Missing and underestimated feedbacks in the CMIP5 climate models used for the IPCC carbon budget (25th November 2013)
This is a note for the Parliamentary Office of Science and Technology listing papers on missing or underestimated feedbacks in the CMIP5 climate models used to calculate the carbon budget in the recent IPCC report (AR5).
Papers on missing/underestimated feedbacks.
High risk of permafrost thaw: Climate change: High risk of permafrost thaw
Permafrost feedback: Significant contribution to climate warming from the permafrost carbon feedback
Reduced global dimming: Faustian Bargain & The Missing Climate Data
Climate impact of Jellyfish: Stung! On Jellyfish Blooms and the Future of the Ocean. Lisa-ann Gershwin
Climate sensitivity underestimated:Review Article,Climate sensitivity in the Anthropocene
Guardian report: Climate change to have double impact – study
Extreme weather events: Extreme meteorological events and global warming: a vicious cycle?
Reduced sulphur fluxes: Global warming amplified by reduced sulphur fluxes as a result of ocean acidification
Ocean acidification reduces carbon sink: Arctic ocean acidification: pelagic ecosystem and biogeochemical responses during a mesocosm study
Reduced plant growth: Drought Drives Decade-Long Decline in Plant Growth
Climate models underestimate the variability of Amazon dry-season length: Increased dry-season length over southern Amazonia in recent decades and its implication for future climate projection
Water vapor feedback underestimated in models: Stratospheric water vapor feedback
Wildfires projected to worsen with climate change: Ensemble projections of wildfire activity and carbonaceous aerosol concentrations over the western United States in the mid-21st century
Methane from small thaw ponds: Small Thaw Ponds: An Unaccounted Source of Methane in the Canadian High Arctic
Seabed methane release: Ebullition and storm-induced methane release from the East Siberian Arctic Shelf
Postscript 26th November 2013
Nearly all of the items in the list above reference papers that have been peer reviewed. I think there are occasions when the usually valuable demands of peer review exclude the less knowable and the very recent so there are occasions when points, which are important cannot easily be found in the peer reviewed literature.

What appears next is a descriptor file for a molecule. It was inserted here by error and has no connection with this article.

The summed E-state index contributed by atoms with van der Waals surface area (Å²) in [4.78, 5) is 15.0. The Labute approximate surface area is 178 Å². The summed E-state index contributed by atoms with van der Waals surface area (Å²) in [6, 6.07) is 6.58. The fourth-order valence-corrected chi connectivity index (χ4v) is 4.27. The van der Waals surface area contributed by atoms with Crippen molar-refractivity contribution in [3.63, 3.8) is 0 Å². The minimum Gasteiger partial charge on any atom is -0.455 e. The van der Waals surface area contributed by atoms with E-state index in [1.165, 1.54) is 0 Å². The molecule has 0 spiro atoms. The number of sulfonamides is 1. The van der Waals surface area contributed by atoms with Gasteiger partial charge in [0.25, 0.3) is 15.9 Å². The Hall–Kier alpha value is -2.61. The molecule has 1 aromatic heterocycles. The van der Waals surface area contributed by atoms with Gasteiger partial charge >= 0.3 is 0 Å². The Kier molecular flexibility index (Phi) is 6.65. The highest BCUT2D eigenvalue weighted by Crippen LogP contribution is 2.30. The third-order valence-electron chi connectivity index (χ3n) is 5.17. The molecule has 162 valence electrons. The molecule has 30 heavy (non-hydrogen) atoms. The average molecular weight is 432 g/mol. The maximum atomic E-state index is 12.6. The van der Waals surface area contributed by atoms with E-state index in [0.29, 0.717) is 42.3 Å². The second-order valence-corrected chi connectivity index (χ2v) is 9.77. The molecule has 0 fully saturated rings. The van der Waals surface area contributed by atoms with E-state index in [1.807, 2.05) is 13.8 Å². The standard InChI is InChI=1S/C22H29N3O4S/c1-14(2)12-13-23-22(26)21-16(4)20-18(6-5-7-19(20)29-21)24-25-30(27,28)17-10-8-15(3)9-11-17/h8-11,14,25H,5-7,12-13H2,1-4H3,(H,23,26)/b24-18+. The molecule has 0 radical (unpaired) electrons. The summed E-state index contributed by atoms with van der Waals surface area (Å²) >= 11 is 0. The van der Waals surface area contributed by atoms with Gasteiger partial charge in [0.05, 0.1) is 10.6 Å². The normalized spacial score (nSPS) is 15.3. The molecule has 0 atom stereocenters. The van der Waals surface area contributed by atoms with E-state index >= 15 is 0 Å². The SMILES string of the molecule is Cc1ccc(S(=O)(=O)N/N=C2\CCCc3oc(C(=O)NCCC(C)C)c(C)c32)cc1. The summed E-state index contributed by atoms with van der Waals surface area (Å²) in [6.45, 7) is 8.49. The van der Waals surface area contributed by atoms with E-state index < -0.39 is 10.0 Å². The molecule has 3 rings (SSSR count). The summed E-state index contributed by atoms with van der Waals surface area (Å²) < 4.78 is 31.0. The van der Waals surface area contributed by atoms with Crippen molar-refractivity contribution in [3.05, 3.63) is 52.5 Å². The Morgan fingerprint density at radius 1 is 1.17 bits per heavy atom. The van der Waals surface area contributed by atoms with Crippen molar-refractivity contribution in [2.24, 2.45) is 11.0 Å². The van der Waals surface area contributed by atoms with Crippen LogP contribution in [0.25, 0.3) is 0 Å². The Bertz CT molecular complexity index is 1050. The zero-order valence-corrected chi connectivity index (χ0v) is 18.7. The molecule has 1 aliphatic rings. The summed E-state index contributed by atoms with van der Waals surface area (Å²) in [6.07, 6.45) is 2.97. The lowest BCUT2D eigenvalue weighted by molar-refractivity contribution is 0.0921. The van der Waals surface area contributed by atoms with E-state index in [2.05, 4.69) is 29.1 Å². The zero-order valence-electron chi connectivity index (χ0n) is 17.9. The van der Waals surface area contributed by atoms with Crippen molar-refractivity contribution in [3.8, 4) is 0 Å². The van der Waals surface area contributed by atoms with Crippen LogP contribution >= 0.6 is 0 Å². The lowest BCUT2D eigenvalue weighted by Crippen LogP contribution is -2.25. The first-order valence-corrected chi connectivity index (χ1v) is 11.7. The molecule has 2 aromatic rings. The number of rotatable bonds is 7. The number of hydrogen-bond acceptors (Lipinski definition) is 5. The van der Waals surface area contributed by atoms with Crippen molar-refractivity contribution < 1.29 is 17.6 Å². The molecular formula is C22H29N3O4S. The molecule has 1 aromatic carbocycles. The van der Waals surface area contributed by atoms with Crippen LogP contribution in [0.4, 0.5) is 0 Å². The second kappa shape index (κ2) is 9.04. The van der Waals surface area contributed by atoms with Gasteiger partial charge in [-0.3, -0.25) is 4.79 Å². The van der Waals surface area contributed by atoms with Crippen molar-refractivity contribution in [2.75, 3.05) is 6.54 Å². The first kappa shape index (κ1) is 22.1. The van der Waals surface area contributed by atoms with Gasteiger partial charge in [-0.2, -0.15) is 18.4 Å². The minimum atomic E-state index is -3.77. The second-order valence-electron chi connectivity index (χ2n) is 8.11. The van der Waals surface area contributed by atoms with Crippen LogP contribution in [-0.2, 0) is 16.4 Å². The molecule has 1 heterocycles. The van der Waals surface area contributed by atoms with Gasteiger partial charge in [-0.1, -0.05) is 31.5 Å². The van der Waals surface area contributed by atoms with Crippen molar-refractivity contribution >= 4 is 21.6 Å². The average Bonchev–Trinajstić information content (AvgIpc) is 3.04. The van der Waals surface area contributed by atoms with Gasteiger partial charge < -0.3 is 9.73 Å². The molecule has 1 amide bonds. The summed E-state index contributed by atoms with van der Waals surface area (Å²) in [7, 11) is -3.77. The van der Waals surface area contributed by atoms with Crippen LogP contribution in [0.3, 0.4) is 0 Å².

One feed back mentioned above that I would like to draw attention to concerns dissociating methane hydrates. I had previously raised concerns to get an official response to the Last Hours video. This video concerning the longer term should be considered by POST as well.
Neven’s Sea Ice Blog
A good place to find up to the hour information can often be found on Neven’s Sea Ice Blog. Yesterday a new topic was started And the wind cries methane. POST should look at this and read the comments. The piece by Neven ends “Remember, you can track methane yourself on MethaneTracker.org.” “Looking yourself” is somewhat faster than peer review although not as reliable.
Postscript 28th January 2014
POST note 454, Risks from Climate Feedbacks
A note from the Parliamentary Office of Science and Technology, Risks from Climate Feedbacks (POST-PN-454,January 2014) says
“Compared to existing model estimates, it is likely that climate feedbacks will result in additional carbon in the atmosphere and additional warming. This is because the majority of poorly represented climate feedbacks are likely to be amplifying feedbacks. This additional atmospheric carbon from climate feedbacks could make it more difficult to avoid a greater than 2°C rise in global temperatures without additional reductions in greenhouse gas emissions. The strength of many amplifying feedbacks is likely to increase with warming, which could increase the risk of the climate changing state.
Some commentators suggest the uncertainties in our knowledge of carbon cycle and physical feedbacks may mean the Earth will warm faster than models currently estimate.”
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